Arguably one of the trickiest jobs of organising a wedding, drafting a top table seating plan can be the source of much tension and anxiety. Many couples have fought or fallen out while drawing up the top table seating arrangements and many a guest has been offended by such arrangements. So What are the right seating arrangements for a top table at a wedding?
Like everything wedding related, you can opt to do it the traditional way. But there’s so much choice now and etiquette far more relaxed that it really is the wishes of the couple tying the knot that are important. Not formality.
Whatever style of event you go for, it is essential to have a seating plan. Wedding guests usually like to sit on a table with at least one known person to avoid any awkwardness. This isn’t always possible but if effort has been made to sit mutual friends together it is appreciated.
Always keep partners together, regardless of the style of your wedding.
The size and location of your top table will be dictated by the space available at your chosen venue. Whether you choose to sit all your bridesmaids at the top table or just your maid of honour will depend on space availability.
Most couples opt for a long rectangular top table in front of their guests and small, round tables for guests. However, recently some prospective newlyweds have chosen to have their bridal party seated at a round table like their guests.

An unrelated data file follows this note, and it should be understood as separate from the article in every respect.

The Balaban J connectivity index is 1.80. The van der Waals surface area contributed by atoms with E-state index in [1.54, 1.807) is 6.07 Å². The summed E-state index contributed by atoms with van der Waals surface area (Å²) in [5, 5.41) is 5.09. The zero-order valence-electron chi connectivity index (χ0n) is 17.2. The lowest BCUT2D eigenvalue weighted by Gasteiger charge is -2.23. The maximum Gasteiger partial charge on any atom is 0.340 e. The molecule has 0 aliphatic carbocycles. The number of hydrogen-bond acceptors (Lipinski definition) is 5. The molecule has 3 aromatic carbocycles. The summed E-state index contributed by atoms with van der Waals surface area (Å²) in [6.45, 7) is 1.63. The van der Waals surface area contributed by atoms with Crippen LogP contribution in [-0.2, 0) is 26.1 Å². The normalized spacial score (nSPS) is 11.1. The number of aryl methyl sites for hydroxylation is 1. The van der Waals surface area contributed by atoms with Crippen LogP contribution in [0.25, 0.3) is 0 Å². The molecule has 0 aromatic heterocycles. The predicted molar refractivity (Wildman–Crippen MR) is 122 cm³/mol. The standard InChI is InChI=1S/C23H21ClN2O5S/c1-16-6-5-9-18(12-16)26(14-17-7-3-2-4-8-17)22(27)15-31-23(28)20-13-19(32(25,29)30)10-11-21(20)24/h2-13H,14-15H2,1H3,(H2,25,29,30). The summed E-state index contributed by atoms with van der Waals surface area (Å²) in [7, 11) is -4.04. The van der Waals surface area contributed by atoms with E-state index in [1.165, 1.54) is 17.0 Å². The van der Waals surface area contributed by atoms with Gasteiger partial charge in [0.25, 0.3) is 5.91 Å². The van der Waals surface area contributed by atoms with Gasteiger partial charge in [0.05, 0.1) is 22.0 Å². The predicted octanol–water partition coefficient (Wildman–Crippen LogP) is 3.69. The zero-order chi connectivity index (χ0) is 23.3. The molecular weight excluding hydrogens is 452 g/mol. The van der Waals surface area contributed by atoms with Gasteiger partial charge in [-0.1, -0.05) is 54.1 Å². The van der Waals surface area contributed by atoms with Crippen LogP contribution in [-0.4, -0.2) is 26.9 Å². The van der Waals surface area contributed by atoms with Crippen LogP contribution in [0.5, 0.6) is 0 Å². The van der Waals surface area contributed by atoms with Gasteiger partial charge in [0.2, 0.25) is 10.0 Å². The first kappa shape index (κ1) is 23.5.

Traditionally, the bride and groom will be seated in the middle of the top table flanked by the bride’s father, groom’s mother and best man on the bride’s side and the bride’s mother, groom’s father and chief bridesmaid on the groom’s side.
Perhaps the most difficult aspect of deciding who sits where on the top table is when one or both sets of parents are separated or they don’t get on. In situations where the bride and groom’s parents dislike one another, it is perfectly acceptable to keep them seated next to their partners and separated by the bride and groom.
In this seating plan the chief bridesmaid and the best man will be seated at opposite ends of the top table.
Where either the groom’s or bride’s parents are divorced or separated, or both, the couples will be seated at opposite ends of the top table from their former partners, separated by the bride and groom. So in the case of both sets of parents being divorced, you could have a top table seating arrangement as follows:
From right to left: Groom’s stepmother, bride’s stepfather, chief bridesmaid, groom’s father, bride’s mother, groom, bride, bride’s father, groom’s mother, best man, bride’s stepmother, groom’s stepfather.
Whatever you decide for your wedding top table, it can be helpful to discuss seating arrangements with your family members prior to the big day. Where there is bad feeling between former couples, this can make weddings an anxious affair and it may help relax them if they know where they will be sitting in advance.